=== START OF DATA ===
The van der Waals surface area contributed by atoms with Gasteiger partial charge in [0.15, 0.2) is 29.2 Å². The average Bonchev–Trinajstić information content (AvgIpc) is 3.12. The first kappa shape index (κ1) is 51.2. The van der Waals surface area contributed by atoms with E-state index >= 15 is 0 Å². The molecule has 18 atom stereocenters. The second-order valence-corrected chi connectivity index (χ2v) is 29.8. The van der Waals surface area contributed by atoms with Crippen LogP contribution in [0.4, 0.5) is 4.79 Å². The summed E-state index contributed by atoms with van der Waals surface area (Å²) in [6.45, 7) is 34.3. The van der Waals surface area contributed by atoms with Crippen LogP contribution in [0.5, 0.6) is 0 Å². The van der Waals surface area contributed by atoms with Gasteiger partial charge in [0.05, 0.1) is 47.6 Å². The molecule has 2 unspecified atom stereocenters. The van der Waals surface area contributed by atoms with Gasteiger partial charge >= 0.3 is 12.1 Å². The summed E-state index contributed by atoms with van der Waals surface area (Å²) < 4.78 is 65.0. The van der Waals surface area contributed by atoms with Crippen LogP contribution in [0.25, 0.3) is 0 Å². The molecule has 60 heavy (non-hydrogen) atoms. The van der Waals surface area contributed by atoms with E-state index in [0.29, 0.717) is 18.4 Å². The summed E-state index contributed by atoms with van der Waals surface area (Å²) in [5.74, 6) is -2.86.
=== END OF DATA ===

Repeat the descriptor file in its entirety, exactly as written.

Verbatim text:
The van der Waals surface area contributed by atoms with Gasteiger partial charge in [0.15, 0.2) is 29.2 Å². The average Bonchev–Trinajstić information content (AvgIpc) is 3.12. The first kappa shape index (κ1) is 51.2. The van der Waals surface area contributed by atoms with E-state index >= 15 is 0 Å². The molecule has 18 atom stereocenters. The second-order valence-corrected chi connectivity index (χ2v) is 29.8. The van der Waals surface area contributed by atoms with Crippen LogP contribution in [0.4, 0.5) is 4.79 Å². The summed E-state index contributed by atoms with van der Waals surface area (Å²) in [6.45, 7) is 34.3. The van der Waals surface area contributed by atoms with Crippen LogP contribution in [0.5, 0.6) is 0 Å². The van der Waals surface area contributed by atoms with Gasteiger partial charge in [0.05, 0.1) is 47.6 Å². The molecule has 2 unspecified atom stereocenters. The van der Waals surface area contributed by atoms with Gasteiger partial charge >= 0.3 is 12.1 Å². The summed E-state index contributed by atoms with van der Waals surface area (Å²) < 4.78 is 65.0. The van der Waals surface area contributed by atoms with Crippen LogP contribution in [0.25, 0.3) is 0 Å². The molecule has 60 heavy (non-hydrogen) atoms. The van der Waals surface area contributed by atoms with E-state index in [0.29, 0.717) is 18.4 Å². The summed E-state index contributed by atoms with van der Waals surface area (Å²) in [5.74, 6) is -2.86.